Getty Images Credits: Getty Images
Channel your inner Hillary, Beyonce or Eleven this Halloween.
While dressing up as your favourite monster or scary character is a classic Halloween costume, we recommend channeling your favourite independent woman this year. And there were many women to choose from. Whether you go for the Hollywood route (Rey, anybody?) or prefer to channel a real woman (hey, Hillary) there's no shortage of smart, strong, multi-dimensional women to dress up as this year.
Here, our best bets for your 2016 Halloween costume.
If you were awake at all during 2016, you heard that Beyonce released an incredible musical and visual album titled, Lemonade. The fan-favourite look? That yellow Roberto Cavalli number, hands down.
Can't afford to pick up the Cavalli designer dress? (Us too.) Instead, pick up a yellow sundress (bonus points for ruffles), an old baseball bat, and make sure your hair is super curly. And then channel your inner Queen B.
If there was a girl power movie of the summer it was definitely the Ghostbusters reboot. Our fave? Kate McKinnon's character Holtzmann.
You're going to need a boilersuit or coveralls for this one—we recommend shipping in the men's department. Then, pick up some orange electrical tape and get to DIY-ing.
The lady on everyone's mind this time of year is Democratic presidential nominee Hillary Clinton—and we're in the final stretch of whether she makes history.
While you could don any old pantsuit to channel Clinton, why not pick the power red suit she wore for the first presidential debate?
Stranger Things ruled our TVs this fall, so it's no surprise that Eleven (Elle to friends) is a major contender for Halloween costume of the year.
Make sure to wear a pale pink dress and a blue windbreaker—plus if you can get a very blonde wig that would be good too. But the most important part is those Eggos.
It's safe to say that Daisy Ridley's Rey stole the Star Wars show last year. We can't wait to see where this character goes.
Pick up a pair of cargo pants and push them up to your knees. Pair with a cold shoulder shirt in beige, add a belt and some strategically assembles scarves for your Rey costume.
Photography by Del Mahabadi
Foraging is a something that many know about, but few know how to do it. Chef Michael Hunter shares his best tips on foraging and how to get started.
It seems fitting with a name like Michael Hunter that this Toronto-based chef grew up on a horse farm in Caledon. His passion for foraging was ignited after a chef he was working with came in with a handful of morels he found one day. "It's just kind of like a food treasure hunt. Once you get hooked, it's kind of like an obsession, " says Hunter.
Hunter, who has worked in kitchens since the age of 13, is currently chef and co-owner of the Toronto-based Antler Kitchen & Bar, which opened in Oct 2015. Hunter describes his cuisine as Canadian with a focus on wild food. "We aim to define Canadian cuisine, so we want to use regional ingredients and embrace Ontario as much as possible", he says. Wild game cannot be sold in Ontario restaurants, so Hunter points out that the offerings at Antler are all sourced from farms. To intrigue restaurant goers, who he believes are more adventurous than ever, Antler's inventive menu includes deer rack served on top of a stew made of the neck meat, rabbit pappardelle and eclectic snack items like Jamaican venison patties, wild boar gyoza and duck heart yakitori.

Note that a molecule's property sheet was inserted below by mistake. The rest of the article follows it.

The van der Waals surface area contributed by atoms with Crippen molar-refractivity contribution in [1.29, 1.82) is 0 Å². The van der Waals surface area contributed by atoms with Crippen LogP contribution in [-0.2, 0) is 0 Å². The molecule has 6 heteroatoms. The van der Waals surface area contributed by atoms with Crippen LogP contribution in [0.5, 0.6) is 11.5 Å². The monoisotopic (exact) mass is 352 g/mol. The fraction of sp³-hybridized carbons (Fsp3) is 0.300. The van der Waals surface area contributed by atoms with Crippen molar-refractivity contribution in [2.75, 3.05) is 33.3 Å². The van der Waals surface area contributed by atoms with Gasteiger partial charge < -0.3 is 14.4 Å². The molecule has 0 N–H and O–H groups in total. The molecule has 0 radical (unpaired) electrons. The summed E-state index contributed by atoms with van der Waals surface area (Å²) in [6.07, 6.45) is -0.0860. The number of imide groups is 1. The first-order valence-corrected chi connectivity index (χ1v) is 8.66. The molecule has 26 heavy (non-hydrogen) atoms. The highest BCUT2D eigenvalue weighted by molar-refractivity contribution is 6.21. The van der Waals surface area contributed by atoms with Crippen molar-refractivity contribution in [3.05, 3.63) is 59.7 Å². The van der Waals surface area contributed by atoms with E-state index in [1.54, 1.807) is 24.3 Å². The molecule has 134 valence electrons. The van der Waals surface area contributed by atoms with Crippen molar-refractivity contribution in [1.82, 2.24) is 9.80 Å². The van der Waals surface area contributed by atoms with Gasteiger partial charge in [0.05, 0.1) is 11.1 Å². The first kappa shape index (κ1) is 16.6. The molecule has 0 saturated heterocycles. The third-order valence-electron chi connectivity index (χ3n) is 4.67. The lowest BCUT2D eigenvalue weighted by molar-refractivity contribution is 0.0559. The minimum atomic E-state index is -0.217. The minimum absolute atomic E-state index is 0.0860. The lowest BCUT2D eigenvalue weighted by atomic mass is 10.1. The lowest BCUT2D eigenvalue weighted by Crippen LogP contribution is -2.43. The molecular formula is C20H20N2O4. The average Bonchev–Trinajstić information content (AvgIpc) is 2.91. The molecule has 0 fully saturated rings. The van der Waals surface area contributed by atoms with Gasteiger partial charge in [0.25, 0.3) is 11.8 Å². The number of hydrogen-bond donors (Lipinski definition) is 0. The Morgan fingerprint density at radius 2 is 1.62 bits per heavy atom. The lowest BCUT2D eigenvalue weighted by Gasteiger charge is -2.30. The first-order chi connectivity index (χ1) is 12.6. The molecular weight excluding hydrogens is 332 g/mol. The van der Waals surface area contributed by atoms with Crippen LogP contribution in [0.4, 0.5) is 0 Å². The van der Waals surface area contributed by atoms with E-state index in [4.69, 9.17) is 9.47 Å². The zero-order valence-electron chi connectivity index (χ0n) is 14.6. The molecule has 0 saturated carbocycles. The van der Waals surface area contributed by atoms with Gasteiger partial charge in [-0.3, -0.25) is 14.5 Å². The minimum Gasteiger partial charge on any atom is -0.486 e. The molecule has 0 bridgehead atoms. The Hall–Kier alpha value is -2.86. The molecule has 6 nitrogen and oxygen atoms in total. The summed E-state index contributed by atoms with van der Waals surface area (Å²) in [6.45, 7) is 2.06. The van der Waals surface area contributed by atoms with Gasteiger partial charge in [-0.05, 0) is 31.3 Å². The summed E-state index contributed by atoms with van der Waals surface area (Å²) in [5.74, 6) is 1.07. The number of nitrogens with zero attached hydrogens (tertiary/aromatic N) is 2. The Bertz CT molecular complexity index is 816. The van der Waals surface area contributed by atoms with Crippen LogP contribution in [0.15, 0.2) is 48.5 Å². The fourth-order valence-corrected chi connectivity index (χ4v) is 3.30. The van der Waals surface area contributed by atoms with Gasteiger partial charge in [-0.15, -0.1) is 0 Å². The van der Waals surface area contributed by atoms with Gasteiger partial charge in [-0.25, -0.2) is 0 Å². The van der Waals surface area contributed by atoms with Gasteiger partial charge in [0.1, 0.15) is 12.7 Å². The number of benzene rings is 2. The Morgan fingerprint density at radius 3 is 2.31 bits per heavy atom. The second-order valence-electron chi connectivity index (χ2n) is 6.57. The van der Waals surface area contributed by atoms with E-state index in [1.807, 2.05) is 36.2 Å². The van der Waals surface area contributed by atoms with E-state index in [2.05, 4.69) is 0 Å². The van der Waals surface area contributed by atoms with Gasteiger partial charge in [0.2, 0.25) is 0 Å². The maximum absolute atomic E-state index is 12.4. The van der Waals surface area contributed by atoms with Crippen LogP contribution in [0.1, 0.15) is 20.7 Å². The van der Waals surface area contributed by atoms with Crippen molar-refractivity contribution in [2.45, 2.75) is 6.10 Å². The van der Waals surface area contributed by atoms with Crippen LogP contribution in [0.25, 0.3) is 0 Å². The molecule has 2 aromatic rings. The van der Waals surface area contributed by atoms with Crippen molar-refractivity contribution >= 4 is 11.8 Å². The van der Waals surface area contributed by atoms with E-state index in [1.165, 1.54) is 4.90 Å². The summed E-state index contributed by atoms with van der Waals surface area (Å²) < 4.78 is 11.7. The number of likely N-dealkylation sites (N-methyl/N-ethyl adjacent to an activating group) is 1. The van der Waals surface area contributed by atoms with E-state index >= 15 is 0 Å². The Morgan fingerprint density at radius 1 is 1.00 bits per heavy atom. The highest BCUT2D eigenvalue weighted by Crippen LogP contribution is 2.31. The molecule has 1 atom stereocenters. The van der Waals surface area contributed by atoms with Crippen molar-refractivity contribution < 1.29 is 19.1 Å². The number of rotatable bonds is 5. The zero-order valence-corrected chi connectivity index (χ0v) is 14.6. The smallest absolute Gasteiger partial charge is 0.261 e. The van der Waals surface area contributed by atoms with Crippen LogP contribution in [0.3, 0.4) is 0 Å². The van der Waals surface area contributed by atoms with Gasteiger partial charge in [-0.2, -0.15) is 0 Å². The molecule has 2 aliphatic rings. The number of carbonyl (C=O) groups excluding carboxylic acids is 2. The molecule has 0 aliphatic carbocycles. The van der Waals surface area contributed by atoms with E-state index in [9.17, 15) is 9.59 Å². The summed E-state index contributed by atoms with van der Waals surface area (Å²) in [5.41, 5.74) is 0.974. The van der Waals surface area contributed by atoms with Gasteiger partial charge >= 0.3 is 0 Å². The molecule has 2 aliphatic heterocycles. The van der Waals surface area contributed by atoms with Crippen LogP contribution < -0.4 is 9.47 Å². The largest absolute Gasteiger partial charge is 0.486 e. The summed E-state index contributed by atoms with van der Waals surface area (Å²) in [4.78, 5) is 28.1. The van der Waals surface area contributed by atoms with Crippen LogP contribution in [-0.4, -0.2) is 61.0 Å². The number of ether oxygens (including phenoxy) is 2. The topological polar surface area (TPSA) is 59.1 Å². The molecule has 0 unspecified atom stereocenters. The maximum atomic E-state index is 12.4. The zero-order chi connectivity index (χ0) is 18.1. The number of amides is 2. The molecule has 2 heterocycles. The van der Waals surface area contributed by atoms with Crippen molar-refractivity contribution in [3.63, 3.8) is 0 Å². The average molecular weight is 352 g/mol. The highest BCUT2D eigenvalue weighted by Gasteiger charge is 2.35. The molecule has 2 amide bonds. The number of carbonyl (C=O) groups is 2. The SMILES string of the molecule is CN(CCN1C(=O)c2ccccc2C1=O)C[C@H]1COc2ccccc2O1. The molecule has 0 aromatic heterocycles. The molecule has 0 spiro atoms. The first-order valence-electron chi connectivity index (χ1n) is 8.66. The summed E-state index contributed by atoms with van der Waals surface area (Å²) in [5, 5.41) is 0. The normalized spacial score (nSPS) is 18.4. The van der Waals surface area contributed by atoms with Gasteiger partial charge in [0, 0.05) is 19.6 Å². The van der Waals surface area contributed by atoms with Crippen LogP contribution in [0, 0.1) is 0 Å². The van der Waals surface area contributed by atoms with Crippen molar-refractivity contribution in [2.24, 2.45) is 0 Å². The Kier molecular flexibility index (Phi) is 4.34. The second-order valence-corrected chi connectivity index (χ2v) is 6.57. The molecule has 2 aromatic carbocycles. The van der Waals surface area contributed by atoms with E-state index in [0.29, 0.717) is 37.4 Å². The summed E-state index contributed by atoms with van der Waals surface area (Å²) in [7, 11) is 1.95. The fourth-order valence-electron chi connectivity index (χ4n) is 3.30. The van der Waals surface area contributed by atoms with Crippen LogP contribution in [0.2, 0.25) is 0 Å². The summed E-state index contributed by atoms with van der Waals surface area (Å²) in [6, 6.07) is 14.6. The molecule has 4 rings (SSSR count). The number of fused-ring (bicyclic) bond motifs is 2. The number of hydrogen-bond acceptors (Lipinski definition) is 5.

When he's not at the restaurant, you'll find this avid forager and hunter "playing in the woods" in Caledon, making maple syrup, hunting and foraging for morel mushrooms (his personal favourite), wild leeks and fiddleheads, as well as experimenting with new ingredients, like squirrel.
What's next for Hunter? He's heading off to a hunting camp deep in the Mississippi wilderness and he'll be headlining What's Cooking Bracebridge by embarking on a foraging hike and expedition and preparing a special dinner hosted by Matt Basile of Fidel Gastro's. It's clear that this hunter likes to be in his element.
4 things to consider before you start foraging:
1) Know what you're looking for
Always consult a reputable guide such as the Audubon Society's guide to mushrooms and plants. Stay away from any mushrooms or plants that have deadly poisonous look-a-likes.
2) Start small
Forage only things that can easily be identified – and that do not have poisonous look-a-likes - like fiddleheads and mint.
3) Think about ethical foraging
Some plants don't grow back the following year if you harvest the entire batch. Avoid over-harvesting by reading about the plants that you're foraging.
4) Be respectful
No one wants to come across strangers harvesting on their property without permission, so always ask before start to forage.
Spice Ash Crusted Venison Chop Del Mahabadi